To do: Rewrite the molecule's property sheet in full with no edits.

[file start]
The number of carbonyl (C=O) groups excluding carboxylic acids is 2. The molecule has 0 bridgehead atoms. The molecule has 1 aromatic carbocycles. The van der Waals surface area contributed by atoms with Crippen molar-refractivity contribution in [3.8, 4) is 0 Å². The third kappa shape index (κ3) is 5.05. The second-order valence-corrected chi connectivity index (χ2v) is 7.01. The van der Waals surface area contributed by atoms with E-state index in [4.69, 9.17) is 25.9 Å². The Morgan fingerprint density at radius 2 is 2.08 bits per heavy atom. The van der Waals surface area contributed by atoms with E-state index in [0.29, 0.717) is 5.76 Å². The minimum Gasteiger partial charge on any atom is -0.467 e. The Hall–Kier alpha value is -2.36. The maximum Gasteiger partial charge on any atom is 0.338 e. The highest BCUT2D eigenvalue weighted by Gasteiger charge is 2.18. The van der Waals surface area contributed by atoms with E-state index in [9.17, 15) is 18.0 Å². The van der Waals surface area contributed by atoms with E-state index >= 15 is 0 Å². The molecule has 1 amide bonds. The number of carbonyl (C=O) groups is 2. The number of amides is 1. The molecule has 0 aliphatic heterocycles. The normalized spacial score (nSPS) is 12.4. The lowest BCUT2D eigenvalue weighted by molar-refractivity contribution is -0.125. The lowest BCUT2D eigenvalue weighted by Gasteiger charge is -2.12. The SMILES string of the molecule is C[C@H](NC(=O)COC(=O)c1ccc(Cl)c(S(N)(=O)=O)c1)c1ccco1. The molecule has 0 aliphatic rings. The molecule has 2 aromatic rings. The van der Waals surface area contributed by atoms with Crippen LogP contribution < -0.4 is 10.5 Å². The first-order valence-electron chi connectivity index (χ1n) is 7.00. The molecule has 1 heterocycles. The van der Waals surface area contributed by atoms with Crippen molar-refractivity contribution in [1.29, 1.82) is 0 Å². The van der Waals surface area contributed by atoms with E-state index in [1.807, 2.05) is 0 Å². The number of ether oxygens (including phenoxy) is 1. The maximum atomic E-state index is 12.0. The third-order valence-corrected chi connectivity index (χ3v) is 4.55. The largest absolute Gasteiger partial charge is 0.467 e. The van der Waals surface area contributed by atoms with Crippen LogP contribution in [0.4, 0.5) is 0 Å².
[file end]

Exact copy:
The number of carbonyl (C=O) groups excluding carboxylic acids is 2. The molecule has 0 bridgehead atoms. The molecule has 1 aromatic carbocycles. The van der Waals surface area contributed by atoms with Crippen molar-refractivity contribution in [3.8, 4) is 0 Å². The third kappa shape index (κ3) is 5.05. The second-order valence-corrected chi connectivity index (χ2v) is 7.01. The van der Waals surface area contributed by atoms with E-state index in [4.69, 9.17) is 25.9 Å². The Morgan fingerprint density at radius 2 is 2.08 bits per heavy atom. The van der Waals surface area contributed by atoms with E-state index in [0.29, 0.717) is 5.76 Å². The minimum Gasteiger partial charge on any atom is -0.467 e. The Hall–Kier alpha value is -2.36. The maximum Gasteiger partial charge on any atom is 0.338 e. The highest BCUT2D eigenvalue weighted by Gasteiger charge is 2.18. The van der Waals surface area contributed by atoms with E-state index in [9.17, 15) is 18.0 Å². The van der Waals surface area contributed by atoms with E-state index >= 15 is 0 Å². The molecule has 1 amide bonds. The number of carbonyl (C=O) groups is 2. The number of amides is 1. The molecule has 0 aliphatic heterocycles. The normalized spacial score (nSPS) is 12.4. The lowest BCUT2D eigenvalue weighted by molar-refractivity contribution is -0.125. The lowest BCUT2D eigenvalue weighted by Gasteiger charge is -2.12. The SMILES string of the molecule is C[C@H](NC(=O)COC(=O)c1ccc(Cl)c(S(N)(=O)=O)c1)c1ccco1. The molecule has 0 aliphatic rings. The molecule has 2 aromatic rings. The van der Waals surface area contributed by atoms with Crippen LogP contribution < -0.4 is 10.5 Å². The first-order valence-electron chi connectivity index (χ1n) is 7.00. The molecule has 1 heterocycles. The van der Waals surface area contributed by atoms with Crippen molar-refractivity contribution in [1.29, 1.82) is 0 Å². The van der Waals surface area contributed by atoms with E-state index in [1.807, 2.05) is 0 Å². The number of ether oxygens (including phenoxy) is 1. The maximum atomic E-state index is 12.0. The third-order valence-corrected chi connectivity index (χ3v) is 4.55. The largest absolute Gasteiger partial charge is 0.467 e. The van der Waals surface area contributed by atoms with Crippen LogP contribution in [0.4, 0.5) is 0 Å².